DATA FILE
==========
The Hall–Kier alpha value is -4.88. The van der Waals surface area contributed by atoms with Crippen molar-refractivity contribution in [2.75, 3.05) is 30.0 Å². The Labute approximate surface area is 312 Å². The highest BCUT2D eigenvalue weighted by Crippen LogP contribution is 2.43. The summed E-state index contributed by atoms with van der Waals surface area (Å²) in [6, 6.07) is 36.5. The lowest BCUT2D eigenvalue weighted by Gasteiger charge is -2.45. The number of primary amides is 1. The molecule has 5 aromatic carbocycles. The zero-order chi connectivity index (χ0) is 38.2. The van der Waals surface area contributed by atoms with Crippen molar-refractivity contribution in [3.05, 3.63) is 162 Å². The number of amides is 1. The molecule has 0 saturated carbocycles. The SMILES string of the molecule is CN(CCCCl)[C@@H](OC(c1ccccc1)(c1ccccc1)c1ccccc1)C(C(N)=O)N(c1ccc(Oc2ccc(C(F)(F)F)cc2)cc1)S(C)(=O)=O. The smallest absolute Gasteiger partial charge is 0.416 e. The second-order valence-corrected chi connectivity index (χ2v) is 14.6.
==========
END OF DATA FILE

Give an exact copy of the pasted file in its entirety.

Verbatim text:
The Hall–Kier alpha value is -4.88. The van der Waals surface area contributed by atoms with Crippen molar-refractivity contribution in [2.75, 3.05) is 30.0 Å². The Labute approximate surface area is 312 Å². The highest BCUT2D eigenvalue weighted by Crippen LogP contribution is 2.43. The summed E-state index contributed by atoms with van der Waals surface area (Å²) in [6, 6.07) is 36.5. The lowest BCUT2D eigenvalue weighted by Gasteiger charge is -2.45. The number of primary amides is 1. The molecule has 5 aromatic carbocycles. The zero-order chi connectivity index (χ0) is 38.2. The van der Waals surface area contributed by atoms with Crippen molar-refractivity contribution in [3.05, 3.63) is 162 Å². The number of amides is 1. The molecule has 0 saturated carbocycles. The SMILES string of the molecule is CN(CCCCl)[C@@H](OC(c1ccccc1)(c1ccccc1)c1ccccc1)C(C(N)=O)N(c1ccc(Oc2ccc(C(F)(F)F)cc2)cc1)S(C)(=O)=O. The smallest absolute Gasteiger partial charge is 0.416 e. The second-order valence-corrected chi connectivity index (χ2v) is 14.6.